From iGeek
(Redirected from Category:EPA)
Jump to: navigation, search
Environmental Protection Agency logo

Pointing out that most of the clean-ups happened at the state level before we had an EPA, and many of the EPA failures may be true, but they will get you disinvited from many granola munchers parties in the People's Republic of Hollywood (or California). But heck, I care about the facts and how to really help the environment, more than watermelon agenda of using the environment as an excuse to create socialism. Not because I hate clean air or water, I think both are great. I just think that people need to understand that without a bureaucratic federal monstrosity, we'd still have state and local improvements (maybe more), with far less cost. Most companies don't clean up because of fear of the EPA, but fear of their customers or legal liability if they get caught.

Issue Lie Truth
EPA The EPA is this great and noble institution that protects our environment, if it wasn't for them, we'd live in squalor and pollution. Most of the cleanup work had been done by the states long before 1970 and the creation of the EPA. In fact, the rate of cleanup slowed after the EPA was created. Once the fed was doing it, most of the states and municipalities felt, "I gave at the office".

I'm not someone who thinks the government is all bad, nor is it all good either. Controlling something through government is just a way to replace a commerce based process (free market), with a political process, and increase bureaucracy. Bureaucracy is not all bad either; just a series of rules, processes, hierarchies that slow down progress (red-tape), but increases visibility, accountability and order. Most of the time, these things cost more than they help, the help is visible and the costs are buried, and the accountability gets buried. But in all things there are balances, and they're usually not completely on one extreme or the other.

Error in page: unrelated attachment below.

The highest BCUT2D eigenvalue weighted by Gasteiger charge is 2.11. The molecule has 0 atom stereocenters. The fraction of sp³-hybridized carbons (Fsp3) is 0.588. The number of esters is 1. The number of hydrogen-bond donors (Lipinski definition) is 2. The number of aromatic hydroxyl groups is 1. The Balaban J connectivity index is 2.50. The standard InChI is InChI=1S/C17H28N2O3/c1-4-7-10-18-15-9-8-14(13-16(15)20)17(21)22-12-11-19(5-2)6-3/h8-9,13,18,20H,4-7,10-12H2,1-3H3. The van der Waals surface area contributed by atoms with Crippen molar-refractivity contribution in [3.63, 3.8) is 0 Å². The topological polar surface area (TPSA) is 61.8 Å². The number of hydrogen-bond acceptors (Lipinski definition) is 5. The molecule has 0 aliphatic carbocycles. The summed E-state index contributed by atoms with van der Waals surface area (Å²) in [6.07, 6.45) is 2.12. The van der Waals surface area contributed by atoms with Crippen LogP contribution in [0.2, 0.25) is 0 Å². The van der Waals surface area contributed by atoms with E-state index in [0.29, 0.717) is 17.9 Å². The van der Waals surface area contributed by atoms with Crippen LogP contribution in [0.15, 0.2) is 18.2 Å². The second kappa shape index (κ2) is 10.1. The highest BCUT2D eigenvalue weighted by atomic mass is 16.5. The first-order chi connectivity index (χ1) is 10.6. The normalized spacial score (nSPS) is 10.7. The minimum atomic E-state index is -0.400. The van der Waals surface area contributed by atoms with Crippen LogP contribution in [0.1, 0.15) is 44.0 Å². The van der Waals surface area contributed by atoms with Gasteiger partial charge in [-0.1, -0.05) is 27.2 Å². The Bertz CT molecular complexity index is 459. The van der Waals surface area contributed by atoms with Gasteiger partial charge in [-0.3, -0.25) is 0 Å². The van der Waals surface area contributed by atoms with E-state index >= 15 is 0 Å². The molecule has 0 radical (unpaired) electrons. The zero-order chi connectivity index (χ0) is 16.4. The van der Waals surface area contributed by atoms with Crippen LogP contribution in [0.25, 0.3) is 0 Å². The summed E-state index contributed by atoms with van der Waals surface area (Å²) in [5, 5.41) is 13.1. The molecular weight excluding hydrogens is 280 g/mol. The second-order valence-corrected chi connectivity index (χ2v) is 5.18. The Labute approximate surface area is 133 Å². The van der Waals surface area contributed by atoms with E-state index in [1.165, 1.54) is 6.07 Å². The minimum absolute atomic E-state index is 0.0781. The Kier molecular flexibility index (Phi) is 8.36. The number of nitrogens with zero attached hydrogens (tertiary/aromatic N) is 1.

Here's a few articles related to the EPA:6 items

Volkswagen emissions scandal -
The first episode of Dirty Money was fascinating. It interviews the key people involved, talks about the issue, how it happened, how the government stumbled on the truth, and in only 7 years, got around to doing their jobs (partly because of VW's stonewalling and distractions). It even accidentally mumbles that the other auto-makers were doing the same thing. The only thing it left out is "why?" Why would VW take this risk?

You're spoon-fed the ideas that it was just greed and arrogance that caused the callous disregard for the planet. And I'm sure greed and arrogance were part of it. But it forgets to hint at the truth: the regulations were unmitigated bullshit. The truth was it was because CARB and the EPA set unreasonable and unattainable standard, and so VW had a choice of surrender a market, or cheat. You might not agree with VW's decision, but if you don't know why they did it, then you don't understand what happened. This documentary (and most of the media) leaves you ignorant of why, while feeling like you know more than you do. It turns people into progressives: arrogant, ignorant and sanctimonious (or worse: willing to lie for their cause).
Suffocating Liberty - the cost of red tape -
Each new tax, law or regulation, comes with costs (compliance, non-compliance, enforcement and punishment). We 174,545 pages of regulations with over 1,040,940 restrictions. Our tax code has over 73,954 pages. Our federal legal code has over 23,000 pages and over 4,450 federal crimes (in 2008). Double that for statutes, case law, and regulatory provisions. Then there’s another 300,000 criminal punishments within the discretion of administrative agencies. Then you have to add in the state and local laws, regulations and taxes on top.